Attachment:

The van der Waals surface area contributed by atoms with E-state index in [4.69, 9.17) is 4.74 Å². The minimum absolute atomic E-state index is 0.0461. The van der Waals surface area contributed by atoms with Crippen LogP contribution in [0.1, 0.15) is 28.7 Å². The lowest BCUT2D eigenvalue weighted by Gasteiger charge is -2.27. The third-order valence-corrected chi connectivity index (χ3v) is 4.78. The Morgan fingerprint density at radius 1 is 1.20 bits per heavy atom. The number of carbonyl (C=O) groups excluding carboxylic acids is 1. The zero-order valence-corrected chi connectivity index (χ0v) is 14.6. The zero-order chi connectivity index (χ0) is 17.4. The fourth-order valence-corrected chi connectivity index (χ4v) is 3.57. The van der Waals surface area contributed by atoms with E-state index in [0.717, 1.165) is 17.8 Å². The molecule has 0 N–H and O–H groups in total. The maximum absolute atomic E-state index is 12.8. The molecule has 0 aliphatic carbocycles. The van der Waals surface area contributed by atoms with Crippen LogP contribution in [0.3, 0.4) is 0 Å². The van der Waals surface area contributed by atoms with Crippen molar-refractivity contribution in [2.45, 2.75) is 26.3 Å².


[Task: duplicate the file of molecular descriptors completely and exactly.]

The van der Waals surface area contributed by atoms with E-state index in [4.69, 9.17) is 4.74 Å². The minimum absolute atomic E-state index is 0.0461. The van der Waals surface area contributed by atoms with Crippen LogP contribution in [0.1, 0.15) is 28.7 Å². The lowest BCUT2D eigenvalue weighted by Gasteiger charge is -2.27. The third-order valence-corrected chi connectivity index (χ3v) is 4.78. The Morgan fingerprint density at radius 1 is 1.20 bits per heavy atom. The number of carbonyl (C=O) groups excluding carboxylic acids is 1. The zero-order valence-corrected chi connectivity index (χ0v) is 14.6. The zero-order chi connectivity index (χ0) is 17.4. The fourth-order valence-corrected chi connectivity index (χ4v) is 3.57. The van der Waals surface area contributed by atoms with E-state index in [0.717, 1.165) is 17.8 Å². The molecule has 0 N–H and O–H groups in total. The maximum absolute atomic E-state index is 12.8. The molecule has 0 aliphatic carbocycles. The van der Waals surface area contributed by atoms with Crippen LogP contribution in [0.3, 0.4) is 0 Å². The van der Waals surface area contributed by atoms with Crippen molar-refractivity contribution in [2.45, 2.75) is 26.3 Å².